The following year looking to include the talented men in the valley and New York City artists I created Pioneer Women & Wonderland taking over a former warehouse at Paper City Studios in Holyoke, MA.
Mo Gareau Ringey, Detail from Mosaic  Frig
http://papercitystudios.wordpress.com/pioneer-women/

This was a warm-up for the Fall's big event, the first Amherst Biennial: Art in Expected and Unexpected Places.  <www.amherstbiennial.com>  in 2010 which had fourteen sites ranging from storefronts, a decommissioned school, galleries and art in expected and unexpected places. This first Biennial brought "Art in the Park", Matt Johnson's welded sculpture The Portal to Kendrick Park, Amherst. This has been a dream of mine for years, to bring public art in Amherst's parks. (more on this later)

My goals for the second Amherst Biennial was to have all three colleges in Amherst participate, assemble more prestigious sites and continue promoting the quality of artwork created in the Pioneer Valley. This time around, we indeed had all three colleges (Amherst College, Hampshire College & UMASS) participating as well as the Directors/ Curators of the Mead Art Museum, Elizabeth Barker & Loretta Yarlow, University Museum of Contemporary Art as my co-curators. We also had five museums and four galleries for more than 20 sites this time around. This was done on a shoes-string budget and a small crew of volunteers. As some of you may know, who have produced huge productions such as this, it takes over your life and can take a toll on many areas of our lives. So I'm stepping back from these huge art productions for the time being to reassess my work and life and see how I can move forward.

Terry Rooney, Liberty with Snake Tatoo, 2013 (detail)

Presently, I'm looking a various options for future exhibitions for my work as well as possibly expanding this Biennial to include all of Western MA. especially the Berkshires. You can check for updates at this site in the future for further developments. <www.wemabiennial.com> . Also I will continue to list the accomplishments of the Amherst Biennial artists as time allows on this site. www.amherstbiennial.com  So stay tuned to see what's the next chapter is... in my brilliant career!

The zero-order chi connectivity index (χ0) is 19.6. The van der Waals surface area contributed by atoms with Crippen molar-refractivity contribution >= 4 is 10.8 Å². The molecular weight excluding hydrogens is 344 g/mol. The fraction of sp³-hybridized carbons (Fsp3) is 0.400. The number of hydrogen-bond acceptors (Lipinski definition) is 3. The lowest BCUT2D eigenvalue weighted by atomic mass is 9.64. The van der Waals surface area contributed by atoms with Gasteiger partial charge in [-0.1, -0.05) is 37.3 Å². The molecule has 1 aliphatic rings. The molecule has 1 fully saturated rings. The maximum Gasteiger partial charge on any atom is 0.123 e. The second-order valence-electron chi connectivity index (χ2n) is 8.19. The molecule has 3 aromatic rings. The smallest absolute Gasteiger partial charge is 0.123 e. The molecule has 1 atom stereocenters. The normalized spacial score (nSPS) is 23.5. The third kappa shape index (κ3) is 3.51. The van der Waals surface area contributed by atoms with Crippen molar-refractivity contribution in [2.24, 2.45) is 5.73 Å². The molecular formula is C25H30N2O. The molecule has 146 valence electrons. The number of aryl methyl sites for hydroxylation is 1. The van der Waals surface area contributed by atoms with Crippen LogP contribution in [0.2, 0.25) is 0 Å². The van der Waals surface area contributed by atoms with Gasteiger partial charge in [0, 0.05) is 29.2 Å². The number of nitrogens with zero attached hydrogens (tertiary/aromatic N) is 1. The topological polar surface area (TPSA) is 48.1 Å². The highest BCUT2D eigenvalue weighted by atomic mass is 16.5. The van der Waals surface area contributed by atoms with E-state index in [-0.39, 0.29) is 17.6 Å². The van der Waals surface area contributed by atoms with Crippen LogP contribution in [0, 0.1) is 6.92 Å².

Monday, August 5, 2013

Chesterwood - Contemporary Sculpture

The Housatonic, Rick Brown & Laura Brown at Chesterwood
While exploring the local arts scene in the Berkshires this Summer, I was pleasantly surprised to see two wonderful site specific sculptures at Chesterwood, summer estate of sculptor, Daniel Chester French who created the Lincoln Memorial in D.C.. Besides providing tours of this lovely estate and studio of French's, it also hosts contemporary sculptures all over the landscape and woodland trails. The first sculpture which caught my attention was created by a husband and wife team, Rick & Laura Brown. This dynamic duo ask Chesterwood to take down a dead pine tree, which they created this impressive sculpture on site within a week. They utilized the remains of the trunk and top of this tree as bookends to this "fanned" slices in the middle of the tree. Wow, this blew this away.

There were some other interesting sculptures down the woodland path at this sculpture park and the one that caught my eye was this parade of small painted flags by two artists, whose name escapes me at this moment that were like the flags that mark where utilities wires are but to me they were a miniature parade of munchkins in the woods. It was a delightful splash of color in the earth-tones of the forest floor.


These artworks gives me ideas for future Biennials.......WEMA Biennial  '15

Saturday, June 8, 2013

Save Art in the Park = Celebration Event Portal, Kendrick Park, Amherst 6/30/13 @2PM

Matt Evald Johnson's Portal sculpture forged from worn-down snow plow blades in Kendrick Park, Amherst
Thought I could exit quietly as Chair of the Amherst Public Arts Commission, but it seems my committee had other ideas. Public Arts Commission would like to bring attention to the work I've done over the last 9 years and invite everyone to join us in June,to Kendrick Park at the sculpture, which was installed the first Amherst Biennial '10. So come join us, rain or shine (tents will be provided). Bring your frisbee's (Ultimate Frisbee started here didn't it?), we will provide lemonade and cookies. Come celebrate the Art in the Park, my work and this wonderful diverse community. Help us reach our goal and support the arts programs of the Public Arts Commission. Meet you at Matt's sculpture in Kendrick Park, Amherst (across from Bertucci's -  Sunday, June 30 @ 2PM.  See you there.                                                                                                         

All my best,
Terry Rooney 

                                                                                                                 

Friday, April 12, 2013

OZ Totem - Not TOTO this time

In my first exhibit of OZ, I wanted to present this wonderland of OZ from a different perspective. The original artworks were from paintings from the knees down! I then realized, that this perspective was from Toto's point of view!!!